Friday, 3 October 2014


Quasi-experimental studies encompass a broad range of nonrandomized intervention studies. These designs are frequently used when it is not logistically feasible or ethical to conduct a randomized controlled trial. Examples of quasi-experimental studies follow. As one example of a quasi-experimental study, a hospital introduces a new order-entry system and wishes to study the impact of this intervention on the number of medication-related adverse events before and after the intervention. As another example, an informatics technology group is introducing a pharmacy order-entry system aimed at decreasing pharmacy costs. The intervention is implemented and pharmacy costs before and after the intervention are measured.
In medical informatics, the quasi-experimental, sometimes called the pre-post intervention, design often is used to evaluate the benefits of specific interventions. The increasing capacity of health care institutions to collect routine clinical data has led to the growing use of quasi-experimental study designs in the field of medical informatics as well as in other medical disciplines. However, little is written about these study designs in the medical literature or in traditional epidemiology textbooks. In contrast, the social sciences literature is replete with examples of ways to implement and improve quasi-experimental studies

A.    Definition of Quasi Experiment
A quasi experiment is a type of evaluation which aims to determine whether a program or intervention has the intended effect on a study’s participants. Quasi-experimental studies take on many forms, but may best be defined as lacking key components of a true experiment. While a true experiment includes (1) pre-post test design, (2) a treatment group and a control group, and (3) random assignment of study participants, quasi-experimental studies lack one or more of these design elements.
Since the most common form of a quasi-experimental study includes a pre-post test design with both a treatment group and a control group, quasi-experimental studies are often an impact evaluation that assigns members to the treatment group and control group by a method other than random assignment. Because of the danger that the treatment and control group may differ at the outset, researchers conducting quasi-experimental studies attempt to address this in a number of other ways (e.g., by matching treatment groups to like control groups or by controlling for these differences in analyses). This section focuses on two forms of quasi-experimental studies: a pre-post test design study without a control group and a pre-post test design with a control group.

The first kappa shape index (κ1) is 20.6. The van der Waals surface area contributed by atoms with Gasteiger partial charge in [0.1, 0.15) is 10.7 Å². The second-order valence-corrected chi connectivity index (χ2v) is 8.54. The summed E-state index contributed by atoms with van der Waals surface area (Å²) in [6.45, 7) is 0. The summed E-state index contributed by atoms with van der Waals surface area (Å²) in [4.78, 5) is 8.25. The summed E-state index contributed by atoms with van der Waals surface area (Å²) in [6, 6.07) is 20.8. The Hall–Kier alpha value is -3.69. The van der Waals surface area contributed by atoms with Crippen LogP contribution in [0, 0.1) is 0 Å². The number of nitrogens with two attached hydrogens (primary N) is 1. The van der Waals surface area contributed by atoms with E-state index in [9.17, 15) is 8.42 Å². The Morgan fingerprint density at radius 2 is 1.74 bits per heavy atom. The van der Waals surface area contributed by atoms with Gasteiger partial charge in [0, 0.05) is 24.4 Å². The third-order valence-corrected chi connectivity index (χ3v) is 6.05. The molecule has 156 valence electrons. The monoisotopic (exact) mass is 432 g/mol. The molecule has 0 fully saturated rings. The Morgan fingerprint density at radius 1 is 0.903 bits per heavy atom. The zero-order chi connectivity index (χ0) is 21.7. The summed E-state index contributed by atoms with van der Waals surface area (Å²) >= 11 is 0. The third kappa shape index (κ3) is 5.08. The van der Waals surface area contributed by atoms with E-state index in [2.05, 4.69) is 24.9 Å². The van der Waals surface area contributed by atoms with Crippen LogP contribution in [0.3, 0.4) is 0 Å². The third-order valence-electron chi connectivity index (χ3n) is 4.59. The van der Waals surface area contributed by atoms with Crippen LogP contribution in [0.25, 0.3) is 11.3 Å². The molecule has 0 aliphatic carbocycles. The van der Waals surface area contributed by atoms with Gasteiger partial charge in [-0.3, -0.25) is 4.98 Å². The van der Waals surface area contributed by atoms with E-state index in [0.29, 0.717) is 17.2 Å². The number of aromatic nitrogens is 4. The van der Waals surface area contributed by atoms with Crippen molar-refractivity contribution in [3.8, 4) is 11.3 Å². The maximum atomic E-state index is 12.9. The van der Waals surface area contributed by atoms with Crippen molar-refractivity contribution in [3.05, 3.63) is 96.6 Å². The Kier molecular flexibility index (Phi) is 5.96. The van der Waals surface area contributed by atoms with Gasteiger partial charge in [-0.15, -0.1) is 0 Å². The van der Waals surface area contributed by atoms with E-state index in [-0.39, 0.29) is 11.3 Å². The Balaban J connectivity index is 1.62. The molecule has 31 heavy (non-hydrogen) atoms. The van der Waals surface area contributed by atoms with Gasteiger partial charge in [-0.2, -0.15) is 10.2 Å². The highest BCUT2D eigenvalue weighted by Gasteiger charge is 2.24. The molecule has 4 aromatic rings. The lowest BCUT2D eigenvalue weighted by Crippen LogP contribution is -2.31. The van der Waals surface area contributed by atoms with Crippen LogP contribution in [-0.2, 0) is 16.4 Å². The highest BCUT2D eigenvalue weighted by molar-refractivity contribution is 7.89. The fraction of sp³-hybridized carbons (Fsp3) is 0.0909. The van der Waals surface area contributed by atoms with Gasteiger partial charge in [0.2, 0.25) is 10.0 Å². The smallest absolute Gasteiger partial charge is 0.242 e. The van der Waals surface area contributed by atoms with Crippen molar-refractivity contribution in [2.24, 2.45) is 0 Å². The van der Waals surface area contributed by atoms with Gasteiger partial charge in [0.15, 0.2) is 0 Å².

Quasi-experiments are studies that aim to evaluate interventions but that do not use randomization. Similar to randomized trials, quasi-experiments aim to demonstrate causality between an intervention and an outcome. Quasi-experimental studies can use both preintervention and postintervention measurements as well as nonrandomly selected control groups.
Using this basic definition, it is evident that many published studies in medical informatics utilize the quasi-experimental design. Although the randomized controlled trial is generally considered to have the highest level of credibility with regard to assessing causality, in medical informatics, researchers often choose not to randomize the intervention for one or more reasons:
1.      ethical considerations,
2.      difficulty of randomizing subjects,
3.      difficulty to randomize by locations
4.      small available sample size.

B.  Types of Quasi Experiments

There are many types of quasi-experiments. Here we discuss just a few of the more common ones.
1.      Non-Equivalent Groups Design
A non-equivalent groups design includes an existing group of participants who receive a treatment and another existing group of participants to serve as a control or comparison group. 
2.      Pretest-Posttest Design
In a pretest-posttest design, a single group of participants is measured on the dependent variable both before and after the manipulation of the independent variable. 
3.      Interrupted Time-Series Designs
In an interrupted time-series design, a time series like this (the dependent variable) is interrupted (usually near the middle) by the manipulation of the independent variable. 

C.  Internal Validity
Many researchers (including us) see the difference between correlational studies, quasi-experiments, and experiments as one of degree rather than as one of kind. At one end of this continuum are ideal experiments in which only the independent variable differs across condition, so that it is perfectly clear that changes in the dependent variable were caused by the independent variable.  But as we move from ideal experiments to less ideal ones to quasi-experiments to correlational studies, there are more and more variables that differ across conditions, which makes it more and more difficult to see whether it was the independent variable that was responsible for changes in the dependent variable.
Researchers actually have a name for this continuum: internal validity.  To the extent that a study allows one to conclude that the independent variable affected the dependent variable, we say that it has good internal validity.  So an ideal experiment has perfect internal validity, experiments usually have good internal validity, quasi-experiments have somewhat less internal validity, and correlational studies often have poor internal validity.

D.  Methods of Quasi Experiment

1.      Identifying a research problem

The process starts by clearly identifying the problem you want to study and considering what possible methods will affect a solution. Then you choose the method you want to test, and formulate a hypothesis to predict the outcome of the test.

2.      Planning an experimental research study

The next step is to devise an experiment to test your hypothesis. In doing so, you must consider several factors.

3.      Conducting the experiment

At the start of an experiment, the control and treatment groups must be selected.

4.      Analyzing the data